Most clearly this trend can be noticed in Google moves. Google Wave was partially closed while GMail becomes the central point to access all other office applications. With its various extensions, GMail allows to communicate via video chat, manage documents, collaborate on tasks, plan calendar events, search for content in the online office.

Harmon.ie
Recently a large number of plug-ins, that help Email compete with intranet portals, appeared. For example, Xobni, Gist, Rapportive, Outlook Social Connector. First, they allow you to organize files and documents from email messages into ordered lists - almost like on a portal. And Harmony plug-in perfectly integrates Outlook and Google Docs and lets get rid of the file sending at all. It even allows to edit documents directly in Outlook.

Rapportive
Additionally, Email-solutions compete with the intranet portals for the function of corporate social network. Address book becomes a company social graph, and the above mentioned plug-ins create employee social profiles, pulling public data from Facebook, Twitter, LinkedIn and other social networks. These profiles look much more interesting and more useful than the scanty profiles on intranet portal.



2010 Lotus Notes also becomes social

Gist
The world's most popular enterprise Email client, MS Outlook, is already equipped with various Enterprise 2.0 tools. Outlook is already integrated with social networks (Xobni and Outlook Social Connector), Google Apps, Google Docs (Harmony), Remember the Milk, etc. Now, when this place is crowded, the developers switched their attention to the second most popular enterprise Email client - Lotus Notes. Thus, the new plug-in + service Gist makes the same for Lotus Notes as Xobni for Outlook - allows you to see the social profiles of those with whom you communicate. Gist pulls the latest information about a person from Facebook, LinkedIn and Twitter, as well as recent news about his company from blogs and news sites. In addition, the plug-in displays in suitable form all correspondence with selected contact and files sent to/from him. It should be noted that Gist also works with Outlook, GMail, iPhone and may also be accessed as a web service.



2010 Salesforce launches ChatterExchange, aims at Lotus Notes and Sharepoint

Salesforce Chatter
When Google Apps Marketplace launched, we noticed that Google's partner Salesforce hadn't joined this ecosystem. Now it's clear why. Salesforce is building its own ecosystem of collaborative applications around Chatter. Although Chatter (Facebook for enterprise) is nothing like Google Apps (email + docs), however the aim of both tools is the same - collaboration. At the ChatterExchange presentation, Marc Benioff has clearly stated that Chatter will compete with MS Sharepoint and IBM Lotus Notes (he modestly omitted Google Apps). "Don't be confused that these systems have little in common" - said Benioff, - "the fact that Sharepoint and Lotus Notes were created back in these days when people didn't use Twitter and Facebook and when the top collaborative technologies were email and shared folders".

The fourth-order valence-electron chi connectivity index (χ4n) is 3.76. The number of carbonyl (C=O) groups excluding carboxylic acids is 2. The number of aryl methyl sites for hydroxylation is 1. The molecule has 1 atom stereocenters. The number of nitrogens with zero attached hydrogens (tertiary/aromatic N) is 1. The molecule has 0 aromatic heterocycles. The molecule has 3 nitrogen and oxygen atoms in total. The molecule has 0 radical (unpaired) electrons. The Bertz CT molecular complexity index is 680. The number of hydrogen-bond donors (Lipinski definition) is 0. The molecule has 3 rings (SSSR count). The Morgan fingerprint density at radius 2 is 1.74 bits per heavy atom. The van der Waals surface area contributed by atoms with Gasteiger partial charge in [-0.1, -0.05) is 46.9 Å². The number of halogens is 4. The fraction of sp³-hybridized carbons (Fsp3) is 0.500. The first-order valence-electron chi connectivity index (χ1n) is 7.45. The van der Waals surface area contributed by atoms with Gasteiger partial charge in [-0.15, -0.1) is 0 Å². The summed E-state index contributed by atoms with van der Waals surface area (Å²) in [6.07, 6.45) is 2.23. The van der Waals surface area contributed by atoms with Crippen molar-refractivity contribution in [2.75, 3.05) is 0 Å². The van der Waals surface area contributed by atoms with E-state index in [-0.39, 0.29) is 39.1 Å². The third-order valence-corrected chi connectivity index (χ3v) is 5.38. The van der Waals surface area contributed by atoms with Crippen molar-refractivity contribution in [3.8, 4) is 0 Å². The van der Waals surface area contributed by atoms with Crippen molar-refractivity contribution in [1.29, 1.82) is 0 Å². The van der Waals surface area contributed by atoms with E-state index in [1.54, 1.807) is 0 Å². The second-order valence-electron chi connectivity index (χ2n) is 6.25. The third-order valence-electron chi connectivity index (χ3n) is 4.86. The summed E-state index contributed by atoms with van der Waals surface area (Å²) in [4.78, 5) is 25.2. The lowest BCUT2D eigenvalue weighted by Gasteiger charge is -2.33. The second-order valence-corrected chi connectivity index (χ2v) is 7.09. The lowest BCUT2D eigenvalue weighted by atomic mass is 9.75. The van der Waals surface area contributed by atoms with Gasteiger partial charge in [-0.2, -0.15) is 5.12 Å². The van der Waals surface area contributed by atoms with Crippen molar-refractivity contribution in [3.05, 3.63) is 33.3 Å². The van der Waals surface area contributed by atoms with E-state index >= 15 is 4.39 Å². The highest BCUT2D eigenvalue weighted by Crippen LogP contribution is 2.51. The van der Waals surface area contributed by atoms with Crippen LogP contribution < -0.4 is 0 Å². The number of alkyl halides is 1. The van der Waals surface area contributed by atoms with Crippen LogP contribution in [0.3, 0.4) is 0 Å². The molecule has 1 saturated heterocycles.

Salesforce Chatter
Chatter is an enterprise social network, based on a microblogs, profiles and groups. In Chatter, you can send private and public messages (with files and other content), discuss issues in real time, subscribe to employee and group feeds. Besides, in Chatter not only users can send messages, but also external sites (like Twitter or Facebook), and other enterprise applications (or objects in these applications). For example, you can subscribe to customer updates (the new orders, bills, support requests) or on messages from the ERP system (for example, new orders higher than $10000).

What is ChatterExchange? In fact, it's just a marketing action. It's just a new section in the AppExchange ecosystem. All the applications in this section are able to "chat" via Chatter.

Now Chatter is still at the private beta. 500 Salesforce customers are using it. Later this year Chatter will become available to all Salesforce 72,500 customers for free.